MIRZA ZUKIC: It all starts with Ben, Troy
Maybe Ben Roethlisberger knows something the rest of us outside the Pittsburgh Steelers’ locker room don’t.
Or maybe he’s just seasoned enough to know better than to worry too much about preseason results.
Either way, Roethlisberger is not troubled by the fact the Steelers wrapped up a winless preseason with a 25-10 loss Thursday to the Carolina Panthers.
In fact, the veteran quarterback embraced outsiders’ low expectations that are sure to come following an 0-4 preseason, especially for a franchise many consider to be in rebuilding mode.
“(As a) matter of fact, I don’t want to talk too much about (the season) because I like that we’re still the underdogs and we’re the nobody team and everyone’s counting us out,” Roethlisberger said after Thursday’s preseason finale, in which he did not play. “That’s still fine with me.”
That may be so, but from the outside looking in, it’s hard to take away many positives from a disappointing month of preseason football for the Steelers.
The special teams unit was about as bad at it gets. There are more question marks in the running game after the preseason than at the start of training camp. The young, promising offensive line was average at best, and the defensive front seven largely struggled to apply pressure on quarterbacks, a lingering problem from last year.
It all sounds very gloomy and gives the impression the Steelers could be in for a trying season.
But maybe the most important thing we learned from the preseason was that Roethlisberger and Troy Polamalu are still playing at a high level.
Sure, it might be an afterthought to fans because that’s what they’ve come to expect, but that’s huge.
Roethlisberger’s and Polamalu’s individual efforts could give the Steelers an extra win or two this season they wouldn’t have otherwise. Provided both stay healthy, of course.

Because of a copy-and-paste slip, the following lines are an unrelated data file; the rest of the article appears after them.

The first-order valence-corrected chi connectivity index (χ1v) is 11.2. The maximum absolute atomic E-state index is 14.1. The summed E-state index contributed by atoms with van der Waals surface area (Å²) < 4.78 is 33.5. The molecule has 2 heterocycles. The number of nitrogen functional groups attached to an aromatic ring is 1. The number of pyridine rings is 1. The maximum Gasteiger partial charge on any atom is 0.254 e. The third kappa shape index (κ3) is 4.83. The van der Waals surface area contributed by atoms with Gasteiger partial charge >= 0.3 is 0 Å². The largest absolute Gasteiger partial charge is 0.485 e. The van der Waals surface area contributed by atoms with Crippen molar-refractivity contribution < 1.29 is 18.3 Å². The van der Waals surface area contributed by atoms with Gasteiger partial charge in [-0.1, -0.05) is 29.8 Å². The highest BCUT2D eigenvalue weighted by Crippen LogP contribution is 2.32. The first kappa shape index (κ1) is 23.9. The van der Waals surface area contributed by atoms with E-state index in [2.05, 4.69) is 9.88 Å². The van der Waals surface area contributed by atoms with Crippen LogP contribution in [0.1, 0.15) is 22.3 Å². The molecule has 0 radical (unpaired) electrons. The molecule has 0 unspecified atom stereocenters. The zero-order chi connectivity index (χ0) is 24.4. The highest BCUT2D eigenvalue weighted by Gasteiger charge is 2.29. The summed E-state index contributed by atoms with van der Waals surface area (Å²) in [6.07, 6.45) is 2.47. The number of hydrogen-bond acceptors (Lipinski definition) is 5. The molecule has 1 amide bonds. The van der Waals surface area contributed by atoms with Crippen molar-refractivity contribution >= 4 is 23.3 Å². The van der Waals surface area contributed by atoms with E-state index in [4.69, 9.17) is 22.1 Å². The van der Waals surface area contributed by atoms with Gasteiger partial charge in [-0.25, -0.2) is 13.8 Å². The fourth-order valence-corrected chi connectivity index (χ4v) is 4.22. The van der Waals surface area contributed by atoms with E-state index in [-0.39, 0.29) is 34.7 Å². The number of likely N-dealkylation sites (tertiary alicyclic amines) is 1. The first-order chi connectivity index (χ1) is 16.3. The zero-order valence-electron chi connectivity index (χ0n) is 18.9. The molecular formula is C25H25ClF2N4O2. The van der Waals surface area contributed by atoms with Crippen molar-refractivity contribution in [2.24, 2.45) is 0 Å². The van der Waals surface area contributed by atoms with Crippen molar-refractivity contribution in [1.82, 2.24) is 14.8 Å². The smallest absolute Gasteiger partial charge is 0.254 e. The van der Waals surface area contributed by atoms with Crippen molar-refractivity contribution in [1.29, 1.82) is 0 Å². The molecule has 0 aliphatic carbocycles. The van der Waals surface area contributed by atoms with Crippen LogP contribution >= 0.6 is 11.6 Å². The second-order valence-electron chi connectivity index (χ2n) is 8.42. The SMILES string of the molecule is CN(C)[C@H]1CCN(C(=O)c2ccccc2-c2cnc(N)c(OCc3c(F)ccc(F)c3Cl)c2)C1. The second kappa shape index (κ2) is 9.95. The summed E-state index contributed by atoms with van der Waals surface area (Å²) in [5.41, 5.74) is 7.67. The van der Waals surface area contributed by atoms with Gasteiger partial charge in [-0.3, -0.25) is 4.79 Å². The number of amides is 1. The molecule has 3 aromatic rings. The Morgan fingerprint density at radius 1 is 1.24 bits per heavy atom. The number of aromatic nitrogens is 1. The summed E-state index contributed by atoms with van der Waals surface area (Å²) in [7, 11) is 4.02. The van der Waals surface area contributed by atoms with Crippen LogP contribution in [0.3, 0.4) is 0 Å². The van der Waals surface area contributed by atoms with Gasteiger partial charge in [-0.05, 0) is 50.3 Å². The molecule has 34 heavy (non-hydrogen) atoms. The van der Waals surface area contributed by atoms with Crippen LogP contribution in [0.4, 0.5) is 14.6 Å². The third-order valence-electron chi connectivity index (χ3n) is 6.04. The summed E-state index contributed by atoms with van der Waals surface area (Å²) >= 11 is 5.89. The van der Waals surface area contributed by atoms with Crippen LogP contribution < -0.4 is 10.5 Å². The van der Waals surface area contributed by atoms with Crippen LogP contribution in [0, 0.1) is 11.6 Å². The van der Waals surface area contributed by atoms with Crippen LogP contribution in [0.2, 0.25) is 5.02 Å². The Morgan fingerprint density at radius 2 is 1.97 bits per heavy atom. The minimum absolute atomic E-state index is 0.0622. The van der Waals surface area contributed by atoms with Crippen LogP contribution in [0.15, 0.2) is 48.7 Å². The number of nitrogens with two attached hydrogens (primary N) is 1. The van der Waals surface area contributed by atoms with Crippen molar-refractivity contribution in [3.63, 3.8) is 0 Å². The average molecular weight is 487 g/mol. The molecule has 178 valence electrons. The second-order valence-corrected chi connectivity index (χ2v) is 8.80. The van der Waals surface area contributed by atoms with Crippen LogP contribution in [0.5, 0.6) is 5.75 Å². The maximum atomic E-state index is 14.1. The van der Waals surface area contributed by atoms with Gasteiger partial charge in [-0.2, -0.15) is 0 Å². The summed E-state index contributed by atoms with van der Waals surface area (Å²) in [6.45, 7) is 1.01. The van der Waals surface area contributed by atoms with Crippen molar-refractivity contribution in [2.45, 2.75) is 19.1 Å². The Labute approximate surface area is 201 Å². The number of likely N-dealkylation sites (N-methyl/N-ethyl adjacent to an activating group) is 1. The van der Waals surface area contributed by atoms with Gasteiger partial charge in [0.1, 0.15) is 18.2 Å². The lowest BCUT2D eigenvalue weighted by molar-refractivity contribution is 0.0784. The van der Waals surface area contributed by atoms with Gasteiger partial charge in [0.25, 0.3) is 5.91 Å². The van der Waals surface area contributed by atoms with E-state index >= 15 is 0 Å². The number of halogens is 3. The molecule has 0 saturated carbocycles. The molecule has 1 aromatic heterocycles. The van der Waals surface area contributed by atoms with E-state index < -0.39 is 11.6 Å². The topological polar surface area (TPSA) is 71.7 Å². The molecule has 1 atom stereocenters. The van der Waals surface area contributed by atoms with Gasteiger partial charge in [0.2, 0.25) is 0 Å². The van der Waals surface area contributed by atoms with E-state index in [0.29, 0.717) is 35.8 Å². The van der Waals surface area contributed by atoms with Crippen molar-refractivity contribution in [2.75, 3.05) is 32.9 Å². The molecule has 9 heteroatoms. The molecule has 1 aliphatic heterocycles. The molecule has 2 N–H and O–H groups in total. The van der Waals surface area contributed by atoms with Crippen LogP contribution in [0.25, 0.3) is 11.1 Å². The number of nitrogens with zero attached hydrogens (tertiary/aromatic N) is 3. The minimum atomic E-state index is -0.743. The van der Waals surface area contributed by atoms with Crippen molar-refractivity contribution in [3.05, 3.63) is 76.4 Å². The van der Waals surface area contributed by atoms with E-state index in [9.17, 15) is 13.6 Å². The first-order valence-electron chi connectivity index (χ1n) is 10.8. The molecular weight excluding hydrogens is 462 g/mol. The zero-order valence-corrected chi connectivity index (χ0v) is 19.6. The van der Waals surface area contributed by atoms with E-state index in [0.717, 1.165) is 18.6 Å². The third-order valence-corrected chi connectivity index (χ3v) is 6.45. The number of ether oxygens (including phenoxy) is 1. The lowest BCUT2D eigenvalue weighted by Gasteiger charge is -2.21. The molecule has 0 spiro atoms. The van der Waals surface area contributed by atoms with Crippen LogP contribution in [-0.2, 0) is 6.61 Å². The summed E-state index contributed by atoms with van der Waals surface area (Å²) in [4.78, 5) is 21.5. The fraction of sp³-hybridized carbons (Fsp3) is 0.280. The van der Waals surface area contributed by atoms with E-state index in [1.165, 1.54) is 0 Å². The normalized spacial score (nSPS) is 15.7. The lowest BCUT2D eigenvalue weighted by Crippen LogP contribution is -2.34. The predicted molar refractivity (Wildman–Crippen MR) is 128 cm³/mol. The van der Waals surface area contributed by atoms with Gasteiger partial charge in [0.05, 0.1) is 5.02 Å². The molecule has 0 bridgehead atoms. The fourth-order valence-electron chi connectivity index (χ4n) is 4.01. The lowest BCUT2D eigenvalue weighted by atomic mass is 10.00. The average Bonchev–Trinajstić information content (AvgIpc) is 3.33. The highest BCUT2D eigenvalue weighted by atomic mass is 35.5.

Statistics notwithstanding, Roethlisberger played well in his limited time this preseason while showing a greater comfort level in his second year of running Todd Haley’s offense. And he seems to have his mid-season touch.
In each of the Steelers’ home preseason games, Roethlisberger fired a precisely placed pass at the front pylon of the end zone, putting it in the perfect spot where only his receiver could get to it. Neither play resulted in what would have been a highlight-reel touchdown because they receivers couldn’t stay in bounds.
But it’s a good sign for the Steelers indicating Roethlisberger is healthy and still very much on top of his game.
Meanwhile, Polamalu’s great demise on the opposite side of the ball has been greatly exaggerated by some.
Even though he didn’t play Thursday in Charlotte, Polamalu did enough in the first three games to remind us why he’s considered one of the premier defenders in the NFL.
Like Roethlisberger, Polamalu is also fully healed from the nagging injuries that limited him greatly over the past two seasons.
He might have lost a step with age, but Polamalu showed he’s still got enough speed and range to remain one of the best safeties in the NFL. Despite his history of injuries, he continues to play with the same recklessness and aggressiveness that will make quarterbacks think twice before throwing across the middle.
Those are little things that can’t be measured in the box score, but they make a difference in a game. They limit opposing offenses. They intimidate opposing offenses.
There were other positives to build on as well.
Starting receivers Antonio Brown and Emmanuel Sanders were impressive in small doses, and both seem ready for breakout seasons. Although he ended the preseason on a sour note with a pair of dropped passes in Thursday’s loss, promising rookie Markus Wheaton has made an impression.
Another rookie, linebacker Jarvis Jones, and has proven he belongs. He has taken Steeler Nation by storm and quickly made the fans forget about James Harrison.
Sure, there were probably others, too, but it still all starts with Big Ben and Polamalu.
With a healthy and productive Roethlisberger leading the offense and Polamalu doing the same on defense, the Steelers are never out of a game.
That just might be enough for Pittsburgh to surprise some people this season. But Big Ben won’t be one of them.
PHOTO: The Steelers' Reggie Dunn was tackled in the end zone for a safety in the fourth quarter Thursday.